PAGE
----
Aquaculture will be a major source of food and energy in the future. We help lead the way in developing a rigorous foundation and policy for aquaculture science and in training the workforce and leaders in sustainable aquaculture in California, the United States, and worldwide.
Aiming to solve real world problems in aquaculture and address broader societal issues.
Serving students’ needs and training a technical workforce for a growing aquaculture industry.
Promoting a successful and sustainable aquaculture industry in California and worldwide.
Aquaculture now provides 50% of all fish consumed world wide. Global aquaculture production expanded at an average annual rate of 6.2% during 2000-2012. But in North America, production declined in the same period. The U.S., and California specifically, have not embraced aquaculture as a potential source for sustainable food, biofuel, fertilizer, or overtaxed fisheries remediation. This is particularly notable given California’s 155,779 square miles and its coastline of 840 miles in general terms and 3,427 miles in tidal terms.
California’s aquaculture industry, and requisite workforce and technical training base, is underdeveloped. Californian sea-based marine aquaculture for commercial purposes is currently limited to oysters, abalone, clams, and mussels. Aspiring West Coast aquaculturists wishing to raise fish or other marine aquaculture must do so outside California jurisdiction in U.S. federal waters; for example, Hubbs Seaworld currently has plans to build a 300,000 square foot facility 4.5 miles off the coast at San Diego (Hill 2014).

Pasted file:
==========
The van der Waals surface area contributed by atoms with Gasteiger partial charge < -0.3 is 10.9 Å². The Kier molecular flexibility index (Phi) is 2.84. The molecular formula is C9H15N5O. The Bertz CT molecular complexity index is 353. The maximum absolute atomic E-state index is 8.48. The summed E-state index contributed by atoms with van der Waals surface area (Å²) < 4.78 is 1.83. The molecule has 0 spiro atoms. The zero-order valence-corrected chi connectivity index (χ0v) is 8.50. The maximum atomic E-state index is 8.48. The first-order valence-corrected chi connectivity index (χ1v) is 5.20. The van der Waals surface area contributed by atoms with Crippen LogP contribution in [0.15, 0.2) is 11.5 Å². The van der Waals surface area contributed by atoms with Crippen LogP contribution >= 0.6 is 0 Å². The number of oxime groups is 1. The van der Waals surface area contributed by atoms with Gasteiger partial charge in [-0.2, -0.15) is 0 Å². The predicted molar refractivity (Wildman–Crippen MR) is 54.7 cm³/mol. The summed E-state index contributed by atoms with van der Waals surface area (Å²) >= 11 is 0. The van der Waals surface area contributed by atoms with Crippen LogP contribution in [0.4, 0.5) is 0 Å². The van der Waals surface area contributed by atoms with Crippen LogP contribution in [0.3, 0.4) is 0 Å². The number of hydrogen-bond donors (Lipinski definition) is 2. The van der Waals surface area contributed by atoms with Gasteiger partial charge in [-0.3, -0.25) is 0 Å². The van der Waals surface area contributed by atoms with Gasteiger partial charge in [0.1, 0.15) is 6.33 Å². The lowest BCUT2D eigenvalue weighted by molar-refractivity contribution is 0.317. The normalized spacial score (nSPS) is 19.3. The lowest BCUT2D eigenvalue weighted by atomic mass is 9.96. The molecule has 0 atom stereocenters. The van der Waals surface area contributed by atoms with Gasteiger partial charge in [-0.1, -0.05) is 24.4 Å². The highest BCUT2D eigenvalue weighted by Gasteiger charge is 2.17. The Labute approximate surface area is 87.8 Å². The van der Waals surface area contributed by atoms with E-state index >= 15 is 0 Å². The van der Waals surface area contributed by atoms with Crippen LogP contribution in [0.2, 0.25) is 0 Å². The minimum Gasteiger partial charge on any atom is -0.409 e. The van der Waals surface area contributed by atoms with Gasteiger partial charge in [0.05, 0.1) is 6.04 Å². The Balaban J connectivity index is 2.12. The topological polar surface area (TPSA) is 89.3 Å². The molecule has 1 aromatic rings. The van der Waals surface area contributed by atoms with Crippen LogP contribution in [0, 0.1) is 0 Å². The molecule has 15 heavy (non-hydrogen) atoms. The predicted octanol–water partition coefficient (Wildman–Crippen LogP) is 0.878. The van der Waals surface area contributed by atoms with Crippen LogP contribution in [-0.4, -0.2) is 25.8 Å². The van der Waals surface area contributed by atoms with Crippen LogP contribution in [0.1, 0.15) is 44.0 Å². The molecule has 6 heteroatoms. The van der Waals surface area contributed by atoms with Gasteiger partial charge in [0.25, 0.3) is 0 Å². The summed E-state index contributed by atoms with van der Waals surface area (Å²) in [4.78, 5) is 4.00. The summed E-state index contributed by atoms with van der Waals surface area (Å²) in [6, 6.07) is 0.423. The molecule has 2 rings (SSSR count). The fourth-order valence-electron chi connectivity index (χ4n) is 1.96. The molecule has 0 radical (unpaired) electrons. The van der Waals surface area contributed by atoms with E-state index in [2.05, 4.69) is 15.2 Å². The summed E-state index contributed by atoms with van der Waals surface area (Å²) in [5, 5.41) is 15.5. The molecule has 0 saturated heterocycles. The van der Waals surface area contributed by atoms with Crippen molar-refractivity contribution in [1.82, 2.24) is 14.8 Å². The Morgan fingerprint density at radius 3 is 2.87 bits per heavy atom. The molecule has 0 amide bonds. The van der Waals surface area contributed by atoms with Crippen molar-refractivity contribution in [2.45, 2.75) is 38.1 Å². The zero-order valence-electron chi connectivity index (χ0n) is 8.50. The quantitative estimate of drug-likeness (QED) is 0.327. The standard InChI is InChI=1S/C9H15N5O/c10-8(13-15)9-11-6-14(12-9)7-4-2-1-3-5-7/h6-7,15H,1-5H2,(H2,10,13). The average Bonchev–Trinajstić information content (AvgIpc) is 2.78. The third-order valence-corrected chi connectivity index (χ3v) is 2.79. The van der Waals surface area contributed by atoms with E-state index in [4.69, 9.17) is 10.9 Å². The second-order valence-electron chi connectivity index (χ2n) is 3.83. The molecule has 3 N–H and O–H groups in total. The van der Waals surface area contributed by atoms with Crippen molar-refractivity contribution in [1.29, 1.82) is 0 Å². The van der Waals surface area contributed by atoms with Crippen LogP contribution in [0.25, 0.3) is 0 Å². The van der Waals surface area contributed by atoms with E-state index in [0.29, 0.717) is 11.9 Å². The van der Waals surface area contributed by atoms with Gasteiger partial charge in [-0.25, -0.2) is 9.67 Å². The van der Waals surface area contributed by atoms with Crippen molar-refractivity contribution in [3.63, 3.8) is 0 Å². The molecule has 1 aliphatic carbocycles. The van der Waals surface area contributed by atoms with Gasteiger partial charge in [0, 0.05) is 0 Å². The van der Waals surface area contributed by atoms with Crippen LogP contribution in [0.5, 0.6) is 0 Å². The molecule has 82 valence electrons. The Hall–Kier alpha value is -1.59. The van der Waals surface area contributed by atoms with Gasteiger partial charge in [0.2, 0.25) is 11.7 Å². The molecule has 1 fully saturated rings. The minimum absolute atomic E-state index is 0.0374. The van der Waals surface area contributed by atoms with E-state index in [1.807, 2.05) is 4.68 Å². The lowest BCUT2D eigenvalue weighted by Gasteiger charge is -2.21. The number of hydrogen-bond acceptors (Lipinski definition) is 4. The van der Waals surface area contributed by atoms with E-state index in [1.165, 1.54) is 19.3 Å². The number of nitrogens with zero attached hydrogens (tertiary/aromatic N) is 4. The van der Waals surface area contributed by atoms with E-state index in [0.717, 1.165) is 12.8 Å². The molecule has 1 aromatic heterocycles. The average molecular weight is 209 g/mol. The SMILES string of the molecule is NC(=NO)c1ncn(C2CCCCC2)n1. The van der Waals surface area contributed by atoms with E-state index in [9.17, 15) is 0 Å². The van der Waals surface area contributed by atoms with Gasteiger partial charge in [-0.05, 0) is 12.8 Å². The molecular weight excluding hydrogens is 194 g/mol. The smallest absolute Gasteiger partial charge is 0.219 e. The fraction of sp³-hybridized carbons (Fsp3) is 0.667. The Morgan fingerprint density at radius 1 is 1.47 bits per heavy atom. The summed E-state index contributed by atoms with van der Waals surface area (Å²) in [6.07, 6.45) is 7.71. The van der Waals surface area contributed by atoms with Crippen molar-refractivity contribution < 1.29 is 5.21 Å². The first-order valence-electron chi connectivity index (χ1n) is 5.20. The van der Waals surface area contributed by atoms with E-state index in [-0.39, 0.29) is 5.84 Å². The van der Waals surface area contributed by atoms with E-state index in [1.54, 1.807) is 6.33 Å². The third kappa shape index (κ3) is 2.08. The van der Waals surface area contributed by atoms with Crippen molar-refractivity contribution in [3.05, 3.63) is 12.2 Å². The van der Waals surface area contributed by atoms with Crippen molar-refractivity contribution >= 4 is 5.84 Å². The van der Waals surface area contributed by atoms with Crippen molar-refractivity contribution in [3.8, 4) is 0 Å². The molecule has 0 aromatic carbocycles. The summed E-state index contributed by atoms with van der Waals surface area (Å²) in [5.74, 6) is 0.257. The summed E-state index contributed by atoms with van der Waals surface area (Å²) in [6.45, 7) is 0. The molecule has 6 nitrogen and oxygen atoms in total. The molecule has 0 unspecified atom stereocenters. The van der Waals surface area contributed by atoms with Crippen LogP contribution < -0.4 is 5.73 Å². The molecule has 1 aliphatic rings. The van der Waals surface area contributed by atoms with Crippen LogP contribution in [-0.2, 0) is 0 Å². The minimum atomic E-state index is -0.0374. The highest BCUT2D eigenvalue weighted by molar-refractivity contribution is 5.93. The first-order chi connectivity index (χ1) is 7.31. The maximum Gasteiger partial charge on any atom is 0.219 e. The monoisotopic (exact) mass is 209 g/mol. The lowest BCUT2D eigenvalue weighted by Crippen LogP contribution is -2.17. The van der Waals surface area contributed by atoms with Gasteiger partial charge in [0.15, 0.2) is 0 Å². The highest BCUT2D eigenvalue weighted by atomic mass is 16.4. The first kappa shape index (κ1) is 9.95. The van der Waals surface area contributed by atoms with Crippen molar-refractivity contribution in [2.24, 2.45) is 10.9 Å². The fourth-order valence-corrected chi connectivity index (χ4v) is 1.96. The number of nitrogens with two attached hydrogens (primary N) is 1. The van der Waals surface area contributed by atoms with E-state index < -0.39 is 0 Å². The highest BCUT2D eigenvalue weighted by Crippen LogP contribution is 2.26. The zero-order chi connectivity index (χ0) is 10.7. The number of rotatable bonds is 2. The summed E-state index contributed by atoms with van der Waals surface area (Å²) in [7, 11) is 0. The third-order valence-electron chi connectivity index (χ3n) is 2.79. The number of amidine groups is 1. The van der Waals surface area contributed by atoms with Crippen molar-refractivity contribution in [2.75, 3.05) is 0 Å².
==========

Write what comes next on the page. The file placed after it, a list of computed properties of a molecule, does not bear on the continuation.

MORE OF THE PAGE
The Center for Aquaculture at MLML offers a much-needed stimulus for growth of the aquaculture industry in California, informing the evolving standards and regulations in our State, innovating in onshore and land-based system technologies, and facilitating job creation through the training of aquaculture entrepreneurs and professionals. We help foster the growth of key areas in which California is lacking, especially in marine algae production for potential uses including renewable biofuels, animal feed (to reduce reliance on irrigated land sources), and innovative food products and supplements, thus helping to develop new segments of the State’s economy. In addition, the Center will be strategically placed to research and promote the use of aquaculture in clean technology applications for a variety of wastewater treatment and resource recovery settings.